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December 05, 2016
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Nature’s vision: the ‘eyes’ have it

Spiders are usually equipped with four pairs of simple eyes. The eye placement varies with species. On this jumping spider (photographed on a friend’s knee), the two large eyes that are facing front have the best acuity and even have telescopic ability to spot distant prey. The smaller ocelli have less resolution and serve as protection from side and rear attack.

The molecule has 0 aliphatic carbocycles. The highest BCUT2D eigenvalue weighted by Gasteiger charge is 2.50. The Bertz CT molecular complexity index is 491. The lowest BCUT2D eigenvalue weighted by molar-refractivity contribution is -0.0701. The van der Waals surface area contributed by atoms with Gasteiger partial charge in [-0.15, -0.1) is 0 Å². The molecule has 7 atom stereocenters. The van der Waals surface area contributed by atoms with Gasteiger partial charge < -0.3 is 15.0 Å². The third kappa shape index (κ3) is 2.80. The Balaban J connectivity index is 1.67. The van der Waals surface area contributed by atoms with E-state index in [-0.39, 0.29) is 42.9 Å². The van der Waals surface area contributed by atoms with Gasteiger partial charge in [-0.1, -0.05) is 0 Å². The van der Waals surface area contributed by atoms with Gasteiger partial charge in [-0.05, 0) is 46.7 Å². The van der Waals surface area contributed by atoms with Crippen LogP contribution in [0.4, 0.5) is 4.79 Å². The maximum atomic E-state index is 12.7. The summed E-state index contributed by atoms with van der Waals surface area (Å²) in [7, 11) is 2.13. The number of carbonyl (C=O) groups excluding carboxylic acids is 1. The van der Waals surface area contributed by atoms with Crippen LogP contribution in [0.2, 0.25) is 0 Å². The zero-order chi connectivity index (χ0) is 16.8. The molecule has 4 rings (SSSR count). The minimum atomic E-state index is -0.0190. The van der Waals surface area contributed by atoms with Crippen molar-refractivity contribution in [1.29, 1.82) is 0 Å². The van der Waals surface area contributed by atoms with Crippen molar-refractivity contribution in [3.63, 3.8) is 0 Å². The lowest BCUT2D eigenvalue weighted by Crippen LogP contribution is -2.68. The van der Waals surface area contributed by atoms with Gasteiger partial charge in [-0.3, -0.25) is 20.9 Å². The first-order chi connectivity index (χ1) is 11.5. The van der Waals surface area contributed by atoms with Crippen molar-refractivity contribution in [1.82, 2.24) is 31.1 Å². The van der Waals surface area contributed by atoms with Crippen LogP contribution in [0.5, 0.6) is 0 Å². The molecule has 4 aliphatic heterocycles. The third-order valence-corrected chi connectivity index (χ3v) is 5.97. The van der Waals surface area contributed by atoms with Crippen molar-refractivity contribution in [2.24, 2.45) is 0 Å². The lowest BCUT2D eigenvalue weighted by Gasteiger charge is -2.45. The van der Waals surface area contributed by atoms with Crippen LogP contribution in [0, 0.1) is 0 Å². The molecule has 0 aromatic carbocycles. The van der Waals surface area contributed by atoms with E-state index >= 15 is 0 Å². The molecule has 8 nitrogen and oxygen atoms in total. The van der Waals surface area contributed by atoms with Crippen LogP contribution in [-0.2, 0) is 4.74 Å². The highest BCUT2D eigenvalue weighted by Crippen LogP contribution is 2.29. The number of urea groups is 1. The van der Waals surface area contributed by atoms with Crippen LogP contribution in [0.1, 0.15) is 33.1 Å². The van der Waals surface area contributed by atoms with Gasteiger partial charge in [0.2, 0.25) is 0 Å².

October 20, 2011

If we see a bird or some other creature, and it is close enough, there is something that usually catches our eye early in our observation: the eyes. In nature, there are many adaptations of vision. Earthworms have simple eyes (ocelli) that are able to detect light and dark, while eagles and hawks have single lens eyes with visual acuity five times greater than a human. (An eagle has five times the density of vision cells at the central focus area of the retina than humans do.)

Each animal species in its habitat requires different vision adaptations in order to survive and reproduce. Look at the images to get an “eyeful” of these varied vision adaptations.